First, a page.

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With Mr. Faith Hill striving to put a little extra twang into his voice for his arena-show videos and the feminist, acoustic-identified Dixie Chicks managing to stay one of the biggest acts in country music after dressing down the commander in chief, it’s getting a little hard to tell the traditionalists from the nouveau types these days. One thing’s for sure, though: Some kind of corner was turned last year with Kenny Chesney’s “The Good Stuff.”

Typical honky-tonk setup: After a couple’s “first big fight,” a feller is drawn like a moth to the neon lights of the local watering hole, where he orders up a tall glass of the titular specialty. What he gets, though, would’ve stunned Faron Young sober: a tumbler of moo juice and an avuncular lecture from the bartender about What Really Matters. After a brisk family-scrapbook verbal montage from a guy who’s seen it all and is keeping it together out of respect for his dead wife, our hero comes home with lovin’ on his mind—and by “lovin’,” I mean apologizin’. I know cutting-edge social trends are often delayed by rural delivery, but it looks as if the Sensitive New Age Guy showed up in the sticks about 15 years late.

And it seems he’s right on time. The same audience that made Chesney’s chastening one of the biggest singles of last year has kicked Mud on the Tires, the third album by trad-country torchbearer and all-around nice guy Brad Paisley, to the No. 1 slot the week of its debut. Leave it to Toby Keith to keep the spirit of Lefty Frizzell alive by turning “If you’ve got the money, honey, I’ve got the time” into the hick-pimpin’ “I got the money if you got the honey”; Paisley’s sending a love letter to the Wal-Mart moms. For the clean-cut, strong-and-steady, settling-down-and-loving-it heartthrob—one of People magazine’s sexiest men of 2001—traditional country will always have to fall in behind traditional values: a good man, a devoted woman, a batch of young’uns, and a vehicle to tote ’em to church in.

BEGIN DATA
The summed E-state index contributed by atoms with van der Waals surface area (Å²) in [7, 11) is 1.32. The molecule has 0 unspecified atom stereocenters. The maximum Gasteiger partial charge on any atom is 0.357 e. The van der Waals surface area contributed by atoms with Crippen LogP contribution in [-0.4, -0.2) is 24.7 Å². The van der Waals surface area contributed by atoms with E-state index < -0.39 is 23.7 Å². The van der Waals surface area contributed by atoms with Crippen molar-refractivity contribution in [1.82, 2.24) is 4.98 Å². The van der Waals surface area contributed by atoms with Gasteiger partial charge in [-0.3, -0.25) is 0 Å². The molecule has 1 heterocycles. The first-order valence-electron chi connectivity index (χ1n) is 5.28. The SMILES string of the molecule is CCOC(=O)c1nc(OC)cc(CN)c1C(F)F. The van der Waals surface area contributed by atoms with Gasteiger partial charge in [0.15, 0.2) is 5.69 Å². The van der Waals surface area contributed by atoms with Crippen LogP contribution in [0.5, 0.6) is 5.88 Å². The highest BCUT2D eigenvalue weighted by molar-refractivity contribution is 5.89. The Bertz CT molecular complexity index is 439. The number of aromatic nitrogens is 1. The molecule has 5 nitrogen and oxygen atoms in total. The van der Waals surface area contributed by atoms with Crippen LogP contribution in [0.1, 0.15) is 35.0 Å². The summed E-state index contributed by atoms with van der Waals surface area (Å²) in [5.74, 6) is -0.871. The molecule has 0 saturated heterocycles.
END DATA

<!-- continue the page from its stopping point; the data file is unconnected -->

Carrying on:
It bears noting, however, how far apart those two traditions have traditionally been. The country stars of yore were actually ahead of the curve when it came to the disintegration of the nuclear family. In 1968, when Tammy Wynette’s “D-I-V-O-R-C-E” was a hit, the big D still wasn’t a topic of polite conversation in much of the South. In the songs of Wynette’s onetime husband, George Jones—the structurally bold and majestically sad “Grand Tour,” for instance—domestic concord was an unsustainable memory. And in Wynette’s own, it was a fantasy, a children’s game that couldn’t be made to jibe with the wayward desires of the heart or the grinding worries of workaday life.

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As part of the post-divorce generation, Paisley views a stable family life as something between an act of will, a work of fate, and an outright miracle. His first chart-topper, 1999’s “He Didn’t Have to Be,” is an ode of gratitude from a young father to the stepdad who came into his life when he was just a year older than Wynette’s little J-O-E. Already spoken of as a “career record,” the song resonated so deeply that Paisley and songwriting partner Kelley Lovelace threw together a gift book based on it to capitalize on the blended-family Father’s Day market.